Everything to Know About How to Harvest Acorns

I associate acorns with squirrels and fallen leaves and see them as a harbinger of fall. However, these unassuming tree nuts are more than just an annoyance the sidewalk- they've been used as a food source around the world since early human history. Although food might not be the first thing you think of when you see an acorn, harvesting acorns isn't a thing of the past, and anyone who can find an oak tree can do it.

Harvesting acorns in America goes back to Native American tribes like the Cherokee, Apache, Pima, and Ojibwa. When the first settlers came, these tribes shared their knowledge of acorns, showing the settlers how to harvest and use acorns in cooking.

Along with being perfectly edible, acorns have many health benefits. They're full of complex carbohydrates, vitamins, minerals and nutrients, and they're great for controlling blood sugar levels. Plus, acorns have low sugar and fat content.

Choosing the Right Acorns

The first step of harvesting acorns is finding a live oak tree. A white oak tree is best, but any species of oak will work, like red oak trees, black oak trees, and any other. There are many varieties of acorns, and some are better than others when it comes to eating acorns. Some have more tannins than others, which makes them more bitter. When harvesting, the goal is to find acorns with the least amount of tannins.

Usually, the bigger the acorn's cap, the more tannins it has. The best acorns for harvesting are large, but with small caps. Another consideration is the color. Your acorn meat should be light brown, white, or even slightly pink. However, green acorns are not edible, as these ones aren't ripe. If you see one sprouting, that's also okay for eating.

Once you've found good acorns with a low amount of tannins and the right color, it's time to consider the critters who may also be interested in nutmeat. When gathering acorns, inspect each for tiny holes, and if you find any, throw the acorn out, as this signifies worms and larvae of weevils.

Gather your acorn harvest when the acorns first drop from the tree, and immediately bring them inside to a dry place. Keeping your harvested acorns dry is very important, since even the smallest amount of moisture will cause mold. Store acorns in large, open containers, and stir them around once a week.

Shelling and Cleaning

To speed up the process of drying them, leave them on a cookie sheet in the oven with the light turned on for a few days. Once they're try, you can start shelling them. Just pull the shell off each acorn to do this. To make it easier, shell them in water and then allow them to soak for 10-15 minutes, which also will help with the next step.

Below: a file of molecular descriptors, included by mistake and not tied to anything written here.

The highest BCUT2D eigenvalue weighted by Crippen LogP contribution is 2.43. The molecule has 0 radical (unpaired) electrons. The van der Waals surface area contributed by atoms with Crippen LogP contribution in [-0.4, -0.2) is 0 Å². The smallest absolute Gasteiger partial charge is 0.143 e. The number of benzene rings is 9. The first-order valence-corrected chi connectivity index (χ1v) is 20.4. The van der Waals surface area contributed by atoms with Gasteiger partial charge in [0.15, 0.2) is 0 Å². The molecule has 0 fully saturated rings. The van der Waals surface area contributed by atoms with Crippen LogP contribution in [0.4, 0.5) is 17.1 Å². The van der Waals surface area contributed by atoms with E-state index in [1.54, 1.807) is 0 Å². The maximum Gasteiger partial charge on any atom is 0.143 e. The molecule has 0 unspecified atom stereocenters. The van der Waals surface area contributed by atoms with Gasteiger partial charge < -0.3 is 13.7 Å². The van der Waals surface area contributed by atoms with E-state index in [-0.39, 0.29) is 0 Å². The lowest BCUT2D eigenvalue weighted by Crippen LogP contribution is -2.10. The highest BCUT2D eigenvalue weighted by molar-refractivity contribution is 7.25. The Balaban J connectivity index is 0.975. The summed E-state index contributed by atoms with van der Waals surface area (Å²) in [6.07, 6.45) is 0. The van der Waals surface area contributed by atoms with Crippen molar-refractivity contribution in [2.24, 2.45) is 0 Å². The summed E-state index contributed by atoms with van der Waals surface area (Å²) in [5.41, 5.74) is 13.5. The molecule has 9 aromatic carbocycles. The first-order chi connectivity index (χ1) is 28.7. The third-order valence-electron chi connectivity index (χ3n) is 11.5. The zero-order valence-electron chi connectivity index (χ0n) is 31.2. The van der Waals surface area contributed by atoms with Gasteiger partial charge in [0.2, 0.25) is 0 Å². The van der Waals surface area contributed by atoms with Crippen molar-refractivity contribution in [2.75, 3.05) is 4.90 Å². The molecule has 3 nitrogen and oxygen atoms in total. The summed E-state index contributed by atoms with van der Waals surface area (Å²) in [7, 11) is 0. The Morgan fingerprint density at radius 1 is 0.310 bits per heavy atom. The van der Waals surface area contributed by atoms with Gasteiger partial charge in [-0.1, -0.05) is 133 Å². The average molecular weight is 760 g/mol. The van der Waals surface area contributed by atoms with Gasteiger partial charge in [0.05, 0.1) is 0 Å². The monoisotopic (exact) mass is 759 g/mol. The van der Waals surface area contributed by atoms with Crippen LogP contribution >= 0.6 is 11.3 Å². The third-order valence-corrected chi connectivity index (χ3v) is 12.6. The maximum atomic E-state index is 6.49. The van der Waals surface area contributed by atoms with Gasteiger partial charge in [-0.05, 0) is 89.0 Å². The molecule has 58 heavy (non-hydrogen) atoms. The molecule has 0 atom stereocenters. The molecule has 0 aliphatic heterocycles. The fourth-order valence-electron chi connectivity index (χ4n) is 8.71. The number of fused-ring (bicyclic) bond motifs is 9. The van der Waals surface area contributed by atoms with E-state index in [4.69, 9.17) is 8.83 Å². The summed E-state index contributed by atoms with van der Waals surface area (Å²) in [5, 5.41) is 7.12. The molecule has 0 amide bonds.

After shelling them, it's time to remove the acorn skin, which contains the tannins. Pull the skin off each shelled acorn, and then immediately place them in a bowl of cold water, cold leaching acorns to keep them from oxidizing. Most people find that the cold leach method is better than boiling the acorns, but this is an option too.

Process the Acorns

Now, use a food processor or blender to make the acorn meat into a liquid. Use equal parts water and acorns, doing so in small batches. Then, put everything into a glass jar, and leave in the fridge.

The next day, the raw acorn solids will be at the bottom of the jar with water on top. Pour out the surface water, and fill the jar with fresh cold water. Seal the lid back on and shake it, and put back in the fridge.

Repeat this daily, and after a few days, try the solids. If they're still bitter, they need more processing, so continue for another few days. Continue processing acorns until they taste mild and bland.

Dry and Grind Acorns

Once your acorns are bland and have no tannins left, it's time to dry them. Pour the acorn mixture onto a cheesecloth on a strainer. Allow the liquid to drain out completely. Then, wrap the cheesecloth, twisting until it's tight, and squeeze the water out.

Then, spread the acorn onto a cookie sheet or pan, placing it in the oven on low heat. If you have a food dehydrator, this works even better. If you're using the oven, make sure to check the acorn meal often and ensure that it doesn't burn.

Once fully dry, you can use the acorn meal like cornmeal, or you can grind it into acorn flour. To make it into acorn flour, you can use a flour mill, food processor, blender or small coffee grinder.

How to Eat Acorns


Ground, leached acorn meal is delicious in place of cereal or oatmeal, and can also be great in acorn bread recipes, acorn pancakes, or in stuffing recipes. As for acorn flour, you can use this in an acorn cake, smoothie, meatballs, or even gravy. When using it in a recipe, just swap out 1/4 cup of your regular flour with acorn flour.

This will make your recipe a bit sweeter, so you may need to decrease the sweetener in the recipe. It will add a nutty, sweet taste, along with being gluten-free. Here are some acorn recipes to try it out!